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年賀じょう website

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年賀じょう website

Postby ken_bon » Wed 01.23.2008 9:08 am

i need to do a 年賀じょう for my せんせい as a part of my 日本語 project. i just wanted to ask if any of you know any website that have some examples for 年賀じょう.
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RE: 年賀じょう website

Postby jenl » Wed 01.23.2008 9:24 am

You might have more luck if you google it as "年賀状".

i.e. http://www.getsite.jp/index.html (click on each image to get more).
http://season.nifty.com/nenga08/

And knowing that 2008 is Year of the Rat, you may also notice a theme in some of these. :D
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RE: 年賀じょう website

Postby ken_bon » Wed 01.23.2008 9:32 am

jenl wrote:
You might have more luck if you google it as "年賀状".

i.e. http://www.getsite.jp/index.html (click on each image to get more).
http://season.nifty.com/nenga08/

And knowing that 2008 is Year of the Rat, you may also notice a theme in some of these. :D


thanks a lot for your fast reply... =)
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RE: 年賀じょう website

Postby AJBryant » Wed 01.23.2008 2:51 pm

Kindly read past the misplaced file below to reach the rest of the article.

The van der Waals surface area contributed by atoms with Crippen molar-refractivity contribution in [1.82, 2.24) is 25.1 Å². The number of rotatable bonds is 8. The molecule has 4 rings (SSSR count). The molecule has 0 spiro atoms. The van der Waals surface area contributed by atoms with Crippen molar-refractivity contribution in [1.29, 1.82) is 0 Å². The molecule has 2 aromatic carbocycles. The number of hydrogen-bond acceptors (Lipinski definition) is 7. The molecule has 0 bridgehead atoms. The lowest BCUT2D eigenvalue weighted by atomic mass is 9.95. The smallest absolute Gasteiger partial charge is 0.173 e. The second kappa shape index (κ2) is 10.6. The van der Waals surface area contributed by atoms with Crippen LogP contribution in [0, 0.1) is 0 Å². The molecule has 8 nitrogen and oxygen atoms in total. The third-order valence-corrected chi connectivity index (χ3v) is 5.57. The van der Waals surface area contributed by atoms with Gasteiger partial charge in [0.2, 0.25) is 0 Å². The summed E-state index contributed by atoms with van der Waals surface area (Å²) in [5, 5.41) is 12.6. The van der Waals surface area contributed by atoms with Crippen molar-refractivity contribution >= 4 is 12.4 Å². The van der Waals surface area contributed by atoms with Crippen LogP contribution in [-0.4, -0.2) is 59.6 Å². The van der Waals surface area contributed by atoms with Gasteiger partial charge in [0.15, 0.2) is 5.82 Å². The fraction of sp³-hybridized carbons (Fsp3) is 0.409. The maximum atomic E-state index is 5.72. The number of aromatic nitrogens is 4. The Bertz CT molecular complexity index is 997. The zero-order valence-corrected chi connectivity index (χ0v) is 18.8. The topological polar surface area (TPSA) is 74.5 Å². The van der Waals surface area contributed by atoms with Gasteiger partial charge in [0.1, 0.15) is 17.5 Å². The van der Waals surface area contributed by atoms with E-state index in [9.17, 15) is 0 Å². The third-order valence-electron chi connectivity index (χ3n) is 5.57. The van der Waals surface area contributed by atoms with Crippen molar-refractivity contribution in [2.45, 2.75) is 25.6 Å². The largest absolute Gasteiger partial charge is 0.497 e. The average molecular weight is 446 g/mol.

BTW, something a lot of people don't know ---

NengaJÔ are the greetings, not the postcards. You can't go to a stationery store and buy "nengajô" -- you buy "nenga HAGAKI." A lot of Japanese get that wrong, too.


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RE: 年賀じょう website

Postby Yudan Taiteki » Wed 01.23.2008 7:48 pm

The Koujien's definition of 年賀状 is 年賀のために出す書状。年始状。

年賀 alone seems to mean the greeting, but I think when you add 状 it refers to the written thing -- although 年賀葉書 is more specific.
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RE: 年賀じょう website

Postby AJBryant » Wed 01.23.2008 11:40 pm

Technically, the point is, the 状 is the written 年賀. But it's not the *card*.

It's like saying "I sent him a birthday greeting." Well, yeah, but the greeting was on a birthday CARD.


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RE: 年賀じょう website

Postby keatonatron » Thu 01.24.2008 8:38 am

AJBryant wrote:
It's like saying "I sent him a birthday greeting." Well, yeah, but the greeting was on a birthday CARD.


It might be more easily understood if you used the example, "A man walked into a drugstore and said 'Hello, I would like to purchase a birthday greeting.'" ;)
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RE: 年賀じょう website

Postby two_heads_talking » Thu 01.24.2008 10:14 am

AJBryant wrote:
BTW, something a lot of people don't know ---

NengaJÔ are the greetings, not the postcards. You can't go to a stationery store and buy "nengajô" -- you buy "nenga HAGAKI." A lot of Japanese get that wrong, too.


Tony


I remember doing that exact same thing. but the store owner was kind enough to explain the difference between the greeting and the what the greeting was typed(printed) on. He also said the card is as important as the greeting. he also mentioned that expense is also important. And all I wanted was a birthday card.. lol
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